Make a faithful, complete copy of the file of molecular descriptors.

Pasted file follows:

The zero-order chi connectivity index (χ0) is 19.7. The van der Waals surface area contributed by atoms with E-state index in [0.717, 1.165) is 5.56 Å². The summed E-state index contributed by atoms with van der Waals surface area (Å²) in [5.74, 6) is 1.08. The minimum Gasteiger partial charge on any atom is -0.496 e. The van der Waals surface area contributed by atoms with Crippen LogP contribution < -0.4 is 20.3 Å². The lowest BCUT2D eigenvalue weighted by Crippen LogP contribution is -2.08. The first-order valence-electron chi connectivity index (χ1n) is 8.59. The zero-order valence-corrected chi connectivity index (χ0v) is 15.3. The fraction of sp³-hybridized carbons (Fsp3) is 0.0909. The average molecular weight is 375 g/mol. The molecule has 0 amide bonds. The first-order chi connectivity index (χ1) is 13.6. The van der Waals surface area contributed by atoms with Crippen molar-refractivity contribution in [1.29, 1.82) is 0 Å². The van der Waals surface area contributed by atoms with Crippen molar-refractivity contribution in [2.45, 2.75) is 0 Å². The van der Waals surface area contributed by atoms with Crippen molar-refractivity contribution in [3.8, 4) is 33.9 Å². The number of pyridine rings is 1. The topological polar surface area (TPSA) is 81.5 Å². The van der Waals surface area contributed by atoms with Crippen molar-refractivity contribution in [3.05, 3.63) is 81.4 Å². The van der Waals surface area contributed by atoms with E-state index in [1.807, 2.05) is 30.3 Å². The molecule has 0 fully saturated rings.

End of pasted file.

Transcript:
The zero-order chi connectivity index (χ0) is 19.7. The van der Waals surface area contributed by atoms with E-state index in [0.717, 1.165) is 5.56 Å². The summed E-state index contributed by atoms with van der Waals surface area (Å²) in [5.74, 6) is 1.08. The minimum Gasteiger partial charge on any atom is -0.496 e. The van der Waals surface area contributed by atoms with Crippen LogP contribution < -0.4 is 20.3 Å². The lowest BCUT2D eigenvalue weighted by Crippen LogP contribution is -2.08. The first-order valence-electron chi connectivity index (χ1n) is 8.59. The zero-order valence-corrected chi connectivity index (χ0v) is 15.3. The fraction of sp³-hybridized carbons (Fsp3) is 0.0909. The average molecular weight is 375 g/mol. The molecule has 0 amide bonds. The first-order chi connectivity index (χ1) is 13.6. The van der Waals surface area contributed by atoms with Crippen molar-refractivity contribution in [1.29, 1.82) is 0 Å². The van der Waals surface area contributed by atoms with Crippen molar-refractivity contribution in [2.45, 2.75) is 0 Å². The van der Waals surface area contributed by atoms with Crippen molar-refractivity contribution in [3.8, 4) is 33.9 Å². The number of pyridine rings is 1. The topological polar surface area (TPSA) is 81.5 Å². The van der Waals surface area contributed by atoms with Crippen molar-refractivity contribution in [3.05, 3.63) is 81.4 Å². The van der Waals surface area contributed by atoms with E-state index in [1.807, 2.05) is 30.3 Å². The molecule has 0 fully saturated rings.